Plaintiff also contends that the insurer agreed in the rider (by intendment) that the obligations of the policy should inure to her benefit and protection and should constitute direct liability to her, and that such agreement warrants her action. The phrase upon which she relies is a promise upon a promise. It is a promise to any person who might be injured by the automobile of the assured, that the insurer's promise to the assured in such contingency shall inure to the benefit of the injured person. The promise to the assured is to indemnify him for his actual loss in such case. Ann. Cases, 1913D, note, p. 1152. That promise requires performance only when such loss is determined. That determination depends upon the recovery of a final judgment against the assured, or upon an agreement to which the insurer is a party. The policy so states. The fulfillment of that promise cannot be exacted upon the mere occurrence of an injury; the mere institution of an action against either the assured or the assured and the insurer jointly does not make either one directly liable to the injured person. Such person himself might be at fault. The direct liability of the insurer commences only when established. It is established only by the final judgment or by the agreement above referred to. Consequently, in plain language, the rider simply obligates the insurer to pay directly to the injured person the amount he is entitled to recover from the assured either by judgment or by agreement, instead of indemnifying the insured in that amount. The "inurement to the benefit and protection" and the "direct liability" requirements of the rider are fully met by such payment.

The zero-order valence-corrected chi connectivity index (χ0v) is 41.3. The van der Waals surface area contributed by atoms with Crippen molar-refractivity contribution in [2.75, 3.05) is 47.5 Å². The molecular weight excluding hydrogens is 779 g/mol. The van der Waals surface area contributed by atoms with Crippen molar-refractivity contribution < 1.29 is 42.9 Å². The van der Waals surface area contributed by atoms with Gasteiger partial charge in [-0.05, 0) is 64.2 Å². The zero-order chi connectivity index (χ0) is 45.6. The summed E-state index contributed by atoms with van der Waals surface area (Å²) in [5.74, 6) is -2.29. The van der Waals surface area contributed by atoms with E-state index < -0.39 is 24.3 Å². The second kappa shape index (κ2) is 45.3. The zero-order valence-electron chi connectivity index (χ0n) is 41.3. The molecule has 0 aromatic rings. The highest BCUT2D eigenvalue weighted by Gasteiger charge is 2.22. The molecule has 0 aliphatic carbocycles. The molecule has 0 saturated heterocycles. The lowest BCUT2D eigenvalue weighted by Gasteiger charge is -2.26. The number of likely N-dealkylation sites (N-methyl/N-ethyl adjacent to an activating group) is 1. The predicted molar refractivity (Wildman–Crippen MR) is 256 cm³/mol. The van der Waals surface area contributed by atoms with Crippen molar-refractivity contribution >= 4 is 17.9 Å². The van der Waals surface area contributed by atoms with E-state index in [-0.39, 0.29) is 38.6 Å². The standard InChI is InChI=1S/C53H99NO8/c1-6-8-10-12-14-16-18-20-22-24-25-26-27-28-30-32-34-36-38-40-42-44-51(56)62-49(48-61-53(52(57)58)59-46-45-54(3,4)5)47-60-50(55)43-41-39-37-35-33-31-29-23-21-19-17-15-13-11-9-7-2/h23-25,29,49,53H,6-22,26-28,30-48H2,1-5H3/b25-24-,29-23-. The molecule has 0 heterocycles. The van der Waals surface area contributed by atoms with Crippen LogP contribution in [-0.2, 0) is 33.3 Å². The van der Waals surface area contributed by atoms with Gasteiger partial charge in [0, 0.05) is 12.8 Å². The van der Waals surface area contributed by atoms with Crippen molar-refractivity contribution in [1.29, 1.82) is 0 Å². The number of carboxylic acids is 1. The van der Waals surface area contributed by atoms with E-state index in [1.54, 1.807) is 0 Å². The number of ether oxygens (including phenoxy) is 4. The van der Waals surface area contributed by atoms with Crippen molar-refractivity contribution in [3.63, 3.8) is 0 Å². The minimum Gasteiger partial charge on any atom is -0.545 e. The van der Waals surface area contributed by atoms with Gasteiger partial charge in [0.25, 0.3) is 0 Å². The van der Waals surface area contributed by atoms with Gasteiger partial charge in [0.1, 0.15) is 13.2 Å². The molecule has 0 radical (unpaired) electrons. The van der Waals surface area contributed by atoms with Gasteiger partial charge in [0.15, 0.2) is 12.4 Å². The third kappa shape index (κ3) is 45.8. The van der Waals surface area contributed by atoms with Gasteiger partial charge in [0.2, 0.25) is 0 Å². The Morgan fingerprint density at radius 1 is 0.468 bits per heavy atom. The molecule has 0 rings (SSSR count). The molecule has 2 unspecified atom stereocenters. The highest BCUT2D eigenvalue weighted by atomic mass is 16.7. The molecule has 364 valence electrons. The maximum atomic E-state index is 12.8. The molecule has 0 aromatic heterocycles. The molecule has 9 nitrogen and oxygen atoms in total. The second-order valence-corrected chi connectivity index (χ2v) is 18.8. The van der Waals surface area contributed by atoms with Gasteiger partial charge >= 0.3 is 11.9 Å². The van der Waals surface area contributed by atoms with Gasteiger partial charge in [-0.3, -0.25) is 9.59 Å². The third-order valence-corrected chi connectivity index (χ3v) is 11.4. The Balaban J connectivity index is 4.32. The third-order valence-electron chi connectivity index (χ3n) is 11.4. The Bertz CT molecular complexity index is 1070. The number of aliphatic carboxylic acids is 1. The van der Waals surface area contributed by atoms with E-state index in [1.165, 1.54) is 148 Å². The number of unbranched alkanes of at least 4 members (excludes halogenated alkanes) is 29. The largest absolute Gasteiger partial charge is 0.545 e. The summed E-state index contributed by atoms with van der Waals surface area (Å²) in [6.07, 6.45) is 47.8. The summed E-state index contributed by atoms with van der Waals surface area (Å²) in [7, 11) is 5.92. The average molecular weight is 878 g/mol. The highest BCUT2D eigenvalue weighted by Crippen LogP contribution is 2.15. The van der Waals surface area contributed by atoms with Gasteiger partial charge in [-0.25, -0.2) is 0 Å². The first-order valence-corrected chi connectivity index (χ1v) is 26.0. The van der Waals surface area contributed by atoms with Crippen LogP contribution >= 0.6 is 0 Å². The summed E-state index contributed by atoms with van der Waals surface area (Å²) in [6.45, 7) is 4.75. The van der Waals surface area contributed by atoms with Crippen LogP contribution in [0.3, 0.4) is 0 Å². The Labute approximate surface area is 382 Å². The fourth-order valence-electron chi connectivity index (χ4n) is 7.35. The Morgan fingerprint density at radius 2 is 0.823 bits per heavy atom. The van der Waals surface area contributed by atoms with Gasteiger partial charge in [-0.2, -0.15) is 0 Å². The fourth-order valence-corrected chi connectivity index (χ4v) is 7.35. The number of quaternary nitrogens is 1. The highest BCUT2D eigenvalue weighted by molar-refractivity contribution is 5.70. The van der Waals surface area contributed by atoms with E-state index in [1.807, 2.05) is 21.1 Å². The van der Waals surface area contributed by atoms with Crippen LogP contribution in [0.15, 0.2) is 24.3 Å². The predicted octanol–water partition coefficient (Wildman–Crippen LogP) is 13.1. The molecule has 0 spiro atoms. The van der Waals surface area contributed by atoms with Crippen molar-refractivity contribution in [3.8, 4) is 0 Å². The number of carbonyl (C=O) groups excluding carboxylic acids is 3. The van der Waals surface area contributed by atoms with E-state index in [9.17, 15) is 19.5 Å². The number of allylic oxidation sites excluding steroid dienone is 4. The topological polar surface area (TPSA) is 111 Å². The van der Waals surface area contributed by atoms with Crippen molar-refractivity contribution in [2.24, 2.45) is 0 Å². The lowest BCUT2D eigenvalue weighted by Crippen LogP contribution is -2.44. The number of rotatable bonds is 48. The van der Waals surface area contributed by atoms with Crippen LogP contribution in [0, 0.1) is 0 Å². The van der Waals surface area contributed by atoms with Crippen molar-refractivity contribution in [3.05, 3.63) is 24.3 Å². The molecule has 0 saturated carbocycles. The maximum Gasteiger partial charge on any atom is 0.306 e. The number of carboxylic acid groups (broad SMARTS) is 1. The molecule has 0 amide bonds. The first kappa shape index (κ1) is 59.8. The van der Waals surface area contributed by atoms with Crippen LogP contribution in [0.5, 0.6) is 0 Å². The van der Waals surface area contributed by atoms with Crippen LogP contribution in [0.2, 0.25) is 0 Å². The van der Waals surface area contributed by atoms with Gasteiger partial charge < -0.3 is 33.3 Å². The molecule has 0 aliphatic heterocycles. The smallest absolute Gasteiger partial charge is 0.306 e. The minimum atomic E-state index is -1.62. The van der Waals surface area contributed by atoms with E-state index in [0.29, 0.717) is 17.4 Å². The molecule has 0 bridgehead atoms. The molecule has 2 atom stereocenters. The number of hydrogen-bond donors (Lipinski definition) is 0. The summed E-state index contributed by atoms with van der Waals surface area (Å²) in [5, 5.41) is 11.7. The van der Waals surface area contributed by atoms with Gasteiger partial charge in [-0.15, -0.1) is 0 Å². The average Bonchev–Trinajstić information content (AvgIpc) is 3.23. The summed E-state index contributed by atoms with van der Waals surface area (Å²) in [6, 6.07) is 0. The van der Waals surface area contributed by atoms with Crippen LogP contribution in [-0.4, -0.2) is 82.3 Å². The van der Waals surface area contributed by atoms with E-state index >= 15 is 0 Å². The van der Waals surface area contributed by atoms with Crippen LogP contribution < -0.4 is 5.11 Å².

The plaintiff here has obtained neither judgment against the assured nor an agreement of liability from the assured and the insurer. Therefore a direct liability to her from the insurer has not been established and she cannot predicate her right of action against the insurer on that ground. See Smith Stage Co. v. Eckert, 21 Ariz. 28, 184 P. 1001, 7 A.L.R. 995, a leading case.
Plaintiff also urges, that as liability insurance is required in such case for the protection of the public, public policy demands that this action be sustained. A primary source for the expression of public policy is Legislative enactment. As the Legislature did not authorize this remedy when it exacted such insurance, reference to public policy is not fortuitous.
Plaintiff's plight is due to the fact that Naimo is dead. She recognizes that under the common law, her right of action against him perished at his death. Actio personalis moritur cum persona. Curry v. Mannington, 23 W. Va. 14, 18. She says that if this action cannot be maintained, she has suffered a wrong without a remedy, and terms it "an anomalous situation". Her statement is not entirely correct. Naimo did not die until about nine months after the date of her injury. During all those months a remedy was at hand. That such remedy was not pursued is her misfortune, and not the fault of our system of procedure. The maxim ubi jus ibi remedium has not been violated.
The judgment of the circuit court is affirmed.